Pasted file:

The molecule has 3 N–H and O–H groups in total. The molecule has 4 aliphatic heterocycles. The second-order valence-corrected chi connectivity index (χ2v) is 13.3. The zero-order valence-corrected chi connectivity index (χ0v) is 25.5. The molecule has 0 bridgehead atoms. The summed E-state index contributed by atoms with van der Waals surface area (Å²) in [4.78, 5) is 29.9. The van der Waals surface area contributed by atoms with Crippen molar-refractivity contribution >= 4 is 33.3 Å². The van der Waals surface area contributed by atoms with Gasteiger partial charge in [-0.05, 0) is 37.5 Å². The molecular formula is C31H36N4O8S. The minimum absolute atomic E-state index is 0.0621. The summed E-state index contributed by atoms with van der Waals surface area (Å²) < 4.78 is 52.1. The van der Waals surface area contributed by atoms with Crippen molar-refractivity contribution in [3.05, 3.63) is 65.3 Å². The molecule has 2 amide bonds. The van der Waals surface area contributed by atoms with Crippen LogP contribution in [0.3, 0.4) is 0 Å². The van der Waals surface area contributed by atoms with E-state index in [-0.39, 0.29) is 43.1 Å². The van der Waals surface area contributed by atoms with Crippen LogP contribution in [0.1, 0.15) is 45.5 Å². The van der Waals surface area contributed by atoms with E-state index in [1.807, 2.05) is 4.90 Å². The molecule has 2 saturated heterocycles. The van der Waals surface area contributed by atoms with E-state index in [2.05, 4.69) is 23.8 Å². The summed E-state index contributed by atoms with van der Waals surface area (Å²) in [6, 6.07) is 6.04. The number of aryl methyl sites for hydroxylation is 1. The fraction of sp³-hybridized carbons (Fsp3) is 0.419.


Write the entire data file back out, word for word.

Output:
The molecule has 3 N–H and O–H groups in total. The molecule has 4 aliphatic heterocycles. The second-order valence-corrected chi connectivity index (χ2v) is 13.3. The zero-order valence-corrected chi connectivity index (χ0v) is 25.5. The molecule has 0 bridgehead atoms. The summed E-state index contributed by atoms with van der Waals surface area (Å²) in [4.78, 5) is 29.9. The van der Waals surface area contributed by atoms with Crippen molar-refractivity contribution >= 4 is 33.3 Å². The van der Waals surface area contributed by atoms with Gasteiger partial charge in [-0.05, 0) is 37.5 Å². The molecular formula is C31H36N4O8S. The minimum absolute atomic E-state index is 0.0621. The summed E-state index contributed by atoms with van der Waals surface area (Å²) < 4.78 is 52.1. The van der Waals surface area contributed by atoms with Crippen molar-refractivity contribution in [3.05, 3.63) is 65.3 Å². The molecule has 2 amide bonds. The van der Waals surface area contributed by atoms with Crippen LogP contribution in [0.3, 0.4) is 0 Å². The van der Waals surface area contributed by atoms with E-state index in [-0.39, 0.29) is 43.1 Å². The van der Waals surface area contributed by atoms with Crippen LogP contribution in [0.1, 0.15) is 45.5 Å². The van der Waals surface area contributed by atoms with E-state index in [1.807, 2.05) is 4.90 Å². The molecule has 2 saturated heterocycles. The van der Waals surface area contributed by atoms with E-state index in [2.05, 4.69) is 23.8 Å². The summed E-state index contributed by atoms with van der Waals surface area (Å²) in [6, 6.07) is 6.04. The number of aryl methyl sites for hydroxylation is 1. The fraction of sp³-hybridized carbons (Fsp3) is 0.419.